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Handling nitrogen - required safety guides for chemical tankers

Nitrogen is used on Chemical Tankers as the primary Inert Gas for cargo quality control and / or for safety reasons. The requirements for the use of nitrogen, in respect to cargo handling, are either dictated by the IBC/BCH Codes for tank environment control or when the cargo quality / customers require it.

The main reasons for the use of Nitrogen onboard Chemical Tankers is to replace the air atmosphere of the cargo tanks / lines an adjacent space in order to:

chemical tanker navigation at sea

Safety Precautions when handling Nitrogen

Any cargo tank which contains nitrogen must have a warning tag secured to the tank lid. The Chief Officer is to control the tag system and tags can only be removed under the Chief Officer’s authority.

Nitrogen can cause oxygen deficiency in confined spaces and at exhaust openings on deck during purging of tanks and void spaces.

To safeguard against accidents caused by oxygen deficiency, always use approved equipment and comply with safe working procedures of the vessel. Nitrogen is usually handled under pressure and therefore in order to prevent accidents only approved equipment must be used.

When filling tanks and other spaces with Nitrogen, extreme care must be taken to prevent over- pressurization. (Ref ICS Chemical Tank Safety Guide Chapter 5)

Uses of Nitrogen

The main uses of Nitrogen onboard are:

Sources of Nitrogen Supply

Nitrogen is generally available from the following sources: When Nitrogen is delivered to the ship, a certificate specifying the purity must be requested from the supplier and retained onboard.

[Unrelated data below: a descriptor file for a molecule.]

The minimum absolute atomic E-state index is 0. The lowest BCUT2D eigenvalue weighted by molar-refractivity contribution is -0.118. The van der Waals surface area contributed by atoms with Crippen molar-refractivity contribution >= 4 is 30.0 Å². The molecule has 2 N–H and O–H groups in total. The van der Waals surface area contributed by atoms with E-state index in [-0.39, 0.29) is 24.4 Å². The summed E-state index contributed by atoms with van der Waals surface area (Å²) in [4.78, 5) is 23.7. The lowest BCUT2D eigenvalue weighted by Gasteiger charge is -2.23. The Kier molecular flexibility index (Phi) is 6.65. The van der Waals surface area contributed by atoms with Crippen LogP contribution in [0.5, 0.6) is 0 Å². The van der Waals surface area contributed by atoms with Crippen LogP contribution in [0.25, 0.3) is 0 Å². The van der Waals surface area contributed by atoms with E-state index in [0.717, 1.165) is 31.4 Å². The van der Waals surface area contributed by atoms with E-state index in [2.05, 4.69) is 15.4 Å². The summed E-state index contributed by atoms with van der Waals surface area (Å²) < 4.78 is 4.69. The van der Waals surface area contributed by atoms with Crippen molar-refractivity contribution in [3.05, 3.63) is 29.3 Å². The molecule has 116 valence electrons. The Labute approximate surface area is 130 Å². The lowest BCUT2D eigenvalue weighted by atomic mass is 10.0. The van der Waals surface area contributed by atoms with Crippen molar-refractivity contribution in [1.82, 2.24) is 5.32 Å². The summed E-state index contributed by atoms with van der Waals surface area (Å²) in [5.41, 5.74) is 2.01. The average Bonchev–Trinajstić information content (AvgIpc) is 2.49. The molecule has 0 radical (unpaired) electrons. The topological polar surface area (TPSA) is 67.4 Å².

Onboard Nitrogen generator safety check

It is expected that the N2 generator onboard is kept in working condition at all times. Normally generators fitted on board vessels have both 99.9% and 95% mode. It can be used for padding highly reactive chemical cargos as well as a substitute for a conventional inert gas system for loading and discharging any Annex I cargoes.

Calibration of some analyzers could be complicated therefore it is imperative that concerned staff should fully familiarize themselves upon joining the vessel as mentioned in the working manual. Regular operation of the system will detect any malfunctioning at an early stage so that we have sufficient time to rectify the problem.

To keep the system in the state of readiness it should be tried out every month without fail in both 99.9% and 95% mode.

Following checks to be carried out regularly as given in the operating manual
Following is maintenance guidance which can be carried out for nitrogen generator. Refer to your onboard maker’s manual for ships specific routine maintenance.
  1. Check alarm oil level, drain valve, belt, oil leakage during operation of compressor.
  2. Change oil of compressor as per running hour or once every year. Check operation of drain valve overhaul as required.
  3. Check filter differential is maintained within acceptable limit, when exceeding 0.07Mpa change element.